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Going Strong: How Pre-Workout Caffeine Affects Your Training

Going Strong:  How Pre-Workout Caffeine Affects Your Training
Nicholas Chase

There isn’t a single day that goes by, aside from race week, where I don’t fully indulge in my pre-workout caffeine ritual. In fact, I would bet I’m part of the majority when it comes to athletes and caffeine. Having been part of many training camps, as well as having coached them, I know that if people don’t get their daily coffee ritual within 30 minutes of waking, the tension is palpable.

I myself didn’t stumble upon a staple coffee addiction until my mid 20’s. Before then, you could find me slamming 3 to 4 energy drinks with all the associated highs and lows. It wasn’t until I discovered how much money I was spending on such huge doses of stimulants — coupled with my transcendence into a healthier lifestyle — that I realized I needed help to gradually wean myself from those addictive cans of energy that were also hurting my ability to improve athletically. It was then that I transitioned into the vast, endless sea of brown goodness; yes, I mean coffee.

My move to coffee wasn’t an easy transition, and to this day I’m still sometimes reminded of my former obsession. In fact, just the other day, one of the pro athletes on my triathlon team, PEWAG Racing Team, cracked one of these bad boys open about 25 feet away from me and within the blink of an eye, I remembered that smell. The smell of complete, unnatural fury in a can. Sigh...

Come to think of it, I can’t remember the day I actually started to enjoy coffee. Of course, my taste buds took a while to adapt. I will say I’ve never been one to add cream or sugar either; for me, it’s just a splash of cold almond milk so I can drop the temp of my preferred coffee drink — an Americano — and drink it without scorching my tongue off. All I can tell you is that my early attempts at coffee were purely so I could stay awake during long work hours in the US Air Force. Present day, I would compare my love for coffee to the likes of someone who loves Bordeaux wine or craft beer. Each batch of heavenly beans is unique, and yes, I do get the highest quality beans I can find.

That’s the thing with coffee. When you make the right choices and do your “homework”, it’s essentially one of the healthiest forms of caffeine you can consume, both pre workout and post. There’s no added sugar, sugar replacements, dairy, nuts, cocoa butter, carbonation, caramel coloring or potentially harmful additives that you have to worry about with other caffeinated foods like chocolate, soda or energy drinks.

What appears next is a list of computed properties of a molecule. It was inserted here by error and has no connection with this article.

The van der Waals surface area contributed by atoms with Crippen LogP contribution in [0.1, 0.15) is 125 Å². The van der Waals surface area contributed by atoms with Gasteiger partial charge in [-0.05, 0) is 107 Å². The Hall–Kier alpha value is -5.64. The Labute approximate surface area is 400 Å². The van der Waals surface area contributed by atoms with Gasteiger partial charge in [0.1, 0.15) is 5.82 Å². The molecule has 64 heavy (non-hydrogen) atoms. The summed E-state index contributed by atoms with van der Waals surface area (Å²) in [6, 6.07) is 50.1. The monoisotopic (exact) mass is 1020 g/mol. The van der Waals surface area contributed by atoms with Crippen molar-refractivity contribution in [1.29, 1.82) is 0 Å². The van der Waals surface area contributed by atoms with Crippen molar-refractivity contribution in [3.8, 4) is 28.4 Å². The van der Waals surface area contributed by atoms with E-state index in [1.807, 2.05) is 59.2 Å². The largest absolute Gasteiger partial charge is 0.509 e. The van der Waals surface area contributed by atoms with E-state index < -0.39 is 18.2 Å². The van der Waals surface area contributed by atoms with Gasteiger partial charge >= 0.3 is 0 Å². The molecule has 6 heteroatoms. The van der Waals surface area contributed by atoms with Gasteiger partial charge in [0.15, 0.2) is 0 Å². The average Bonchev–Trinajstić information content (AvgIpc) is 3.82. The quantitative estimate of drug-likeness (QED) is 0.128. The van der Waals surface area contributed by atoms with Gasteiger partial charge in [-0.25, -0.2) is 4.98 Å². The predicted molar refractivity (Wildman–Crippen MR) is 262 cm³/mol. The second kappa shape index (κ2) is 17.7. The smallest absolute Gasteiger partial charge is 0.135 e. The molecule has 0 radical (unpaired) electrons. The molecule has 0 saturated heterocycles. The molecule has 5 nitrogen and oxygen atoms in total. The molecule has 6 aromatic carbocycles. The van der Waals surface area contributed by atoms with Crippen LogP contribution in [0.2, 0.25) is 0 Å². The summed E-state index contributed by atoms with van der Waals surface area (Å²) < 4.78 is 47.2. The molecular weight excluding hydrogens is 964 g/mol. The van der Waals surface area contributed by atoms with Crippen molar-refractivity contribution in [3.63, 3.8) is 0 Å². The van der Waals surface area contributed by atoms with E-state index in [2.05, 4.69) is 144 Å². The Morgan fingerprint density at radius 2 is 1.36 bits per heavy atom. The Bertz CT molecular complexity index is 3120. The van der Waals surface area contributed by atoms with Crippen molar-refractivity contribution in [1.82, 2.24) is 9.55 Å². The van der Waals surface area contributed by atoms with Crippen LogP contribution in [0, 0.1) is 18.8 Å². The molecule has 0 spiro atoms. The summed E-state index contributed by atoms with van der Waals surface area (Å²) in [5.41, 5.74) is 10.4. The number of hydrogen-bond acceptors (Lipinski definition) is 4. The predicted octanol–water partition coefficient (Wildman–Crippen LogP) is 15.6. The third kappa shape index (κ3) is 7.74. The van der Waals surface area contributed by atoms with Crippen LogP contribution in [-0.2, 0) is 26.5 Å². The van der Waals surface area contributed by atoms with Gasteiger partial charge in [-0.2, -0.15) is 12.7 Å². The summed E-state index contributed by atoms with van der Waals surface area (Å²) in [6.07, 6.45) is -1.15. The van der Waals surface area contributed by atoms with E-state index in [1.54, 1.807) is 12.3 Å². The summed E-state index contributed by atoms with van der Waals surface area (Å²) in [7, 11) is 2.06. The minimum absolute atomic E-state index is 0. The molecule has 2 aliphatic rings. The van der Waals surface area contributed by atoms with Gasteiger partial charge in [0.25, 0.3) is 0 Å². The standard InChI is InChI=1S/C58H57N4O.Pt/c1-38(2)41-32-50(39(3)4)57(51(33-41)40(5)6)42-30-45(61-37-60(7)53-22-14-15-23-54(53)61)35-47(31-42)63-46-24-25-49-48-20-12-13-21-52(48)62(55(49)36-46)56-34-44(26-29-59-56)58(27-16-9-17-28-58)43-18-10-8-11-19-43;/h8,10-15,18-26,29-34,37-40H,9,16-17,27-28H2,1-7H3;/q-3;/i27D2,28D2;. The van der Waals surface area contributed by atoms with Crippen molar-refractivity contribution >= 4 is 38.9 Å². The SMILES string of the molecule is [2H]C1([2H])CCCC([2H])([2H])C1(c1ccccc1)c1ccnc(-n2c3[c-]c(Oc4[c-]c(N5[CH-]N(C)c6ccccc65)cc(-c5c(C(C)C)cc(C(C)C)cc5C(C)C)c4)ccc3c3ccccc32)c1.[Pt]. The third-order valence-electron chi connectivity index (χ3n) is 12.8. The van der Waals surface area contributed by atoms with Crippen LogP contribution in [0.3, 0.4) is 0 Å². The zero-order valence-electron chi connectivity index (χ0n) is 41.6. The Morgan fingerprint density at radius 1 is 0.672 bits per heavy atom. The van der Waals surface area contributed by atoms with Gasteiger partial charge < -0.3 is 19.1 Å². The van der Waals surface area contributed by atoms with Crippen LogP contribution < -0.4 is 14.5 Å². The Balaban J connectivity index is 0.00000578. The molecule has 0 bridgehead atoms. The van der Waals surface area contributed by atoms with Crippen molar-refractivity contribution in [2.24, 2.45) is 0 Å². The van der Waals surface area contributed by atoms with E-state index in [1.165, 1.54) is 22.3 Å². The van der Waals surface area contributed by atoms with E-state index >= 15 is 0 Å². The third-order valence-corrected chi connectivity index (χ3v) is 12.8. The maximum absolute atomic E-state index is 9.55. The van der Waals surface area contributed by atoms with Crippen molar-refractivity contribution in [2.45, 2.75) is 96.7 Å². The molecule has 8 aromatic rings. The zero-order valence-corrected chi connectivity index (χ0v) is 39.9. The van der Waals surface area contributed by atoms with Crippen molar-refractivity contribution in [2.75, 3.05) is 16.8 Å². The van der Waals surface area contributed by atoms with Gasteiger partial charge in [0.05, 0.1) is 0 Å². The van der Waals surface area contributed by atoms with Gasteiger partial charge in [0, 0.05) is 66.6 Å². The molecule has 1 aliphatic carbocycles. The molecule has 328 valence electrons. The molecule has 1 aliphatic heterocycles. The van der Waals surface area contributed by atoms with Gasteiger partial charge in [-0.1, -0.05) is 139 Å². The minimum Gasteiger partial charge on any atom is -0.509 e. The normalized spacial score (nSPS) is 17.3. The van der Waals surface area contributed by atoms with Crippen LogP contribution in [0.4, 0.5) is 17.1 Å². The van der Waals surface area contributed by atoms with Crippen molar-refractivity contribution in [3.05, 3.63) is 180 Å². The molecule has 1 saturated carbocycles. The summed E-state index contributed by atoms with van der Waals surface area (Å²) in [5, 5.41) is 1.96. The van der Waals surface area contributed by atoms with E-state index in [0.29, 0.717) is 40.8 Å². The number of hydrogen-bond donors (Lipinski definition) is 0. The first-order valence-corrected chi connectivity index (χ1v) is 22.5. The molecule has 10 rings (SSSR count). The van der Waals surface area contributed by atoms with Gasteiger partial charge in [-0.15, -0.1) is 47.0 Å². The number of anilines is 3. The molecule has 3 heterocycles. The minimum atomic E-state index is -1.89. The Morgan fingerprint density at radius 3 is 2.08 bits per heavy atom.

Coffee, Caffeine and the Effects on Athletic Performance

Thankfully, a bonus to my newfound coffee bean addiction is that the caffeine found in coffee is an ergogenic training aid for athletic performance. Caffeine helps stimulate clearer thoughts and more precise decision making — especially important on race day when life comes at you fast.  There are actually more than 70 studies to prove these benefits, and, in fact, for most sanctioned sports, there are limits to how much caffeine may be present in an athlete’s bloodstream because it can amplify performance that much (approximately 12% in performance gains). Legal limit tends to be mean an average-size athlete must consume less than 700 mg of caffeine (approximately seven 8-ounce cups of coffee—and note that “a cup” is probably much less than your average coffee mug) or around 13 mg/kg of body weight (Woolf, 2009). Keep in mind, too, that caffeine is present in chocolate, tea, cola etc., so it can add up quite quickly.

Caffeine has pulled me out of many dark places during IRONMAN events where suddenly only a minuscule dixie cup of flat, warm soda feels like being handed a hundred dollars. My posture and form change, my attitude improves and dang-it, life is good. All that being said, however, in my experience, there is definitely a cap. I’ve never really measured out how many milligrams is overkill for me, but the one time I decided to take a caffeine pill during a race (on top of caffeinated gels and drinks), my heart rate bumped up about 10 beats per minute. It was also a terrible idea for my physical performance. Aside from my heart feeling like it was about to explode, I also experienced some extreme lows after the awesome “high”. For these reasons, properly-timed coffee consumption in moderate quantities remains king, mixed with race-day caffeinated sports drinks and gels.


Pre-Workout Caffeine: How Much, How Often and Why - The Science

In my personal experience, a low-to-moderate amount of caffeine per hour, during both training and racing, has been proven to work best. After consuming 2 shots of espresso pre-race,  I’ll typically ingest one gel per 45 minutes and 1 bottle per hour on the bike, so my average hourly intake of caffeine is around 25-30 mg of caffeine. Science shows that taking in OVER 4 mg of caffeine per 4 lb of bodyweight (divide your weight by 4 and that’s how many 4mg servings you should be able to handle) can produce more side effects like jitters, headaches—or, like me, you just pee a lot and your heart rate skyrockets—not exactly a recipe for a strong race day.

When consumed in appropriate amounts, pre-workout caffeine is shown to have many physical and psychological benefits, such as an increased tolerance to pain during endurance events and sharper mental focus, but, mainly, it makes your current level of output feel less intense —like you can keep going...and going.... This, however, is always a topic of debate for scientists. For example, 13 trained male cyclists were given either 1,  2 or 3 mg/kg, of caffeine one hour pre-workout and asked to warm up at 60 percent VO2max, followed by a 15-minute time trial. Results showed a general 4 percent increase in overall normalized power output for the groups given either 2 or 3 mg/kg of caffeine versus the placebo group, though note that the results were varied (Jenkins, 2008). This is further proof that caffeine as an ergogenic aid will often time yield a range of positive effects, but it does depend on the individual.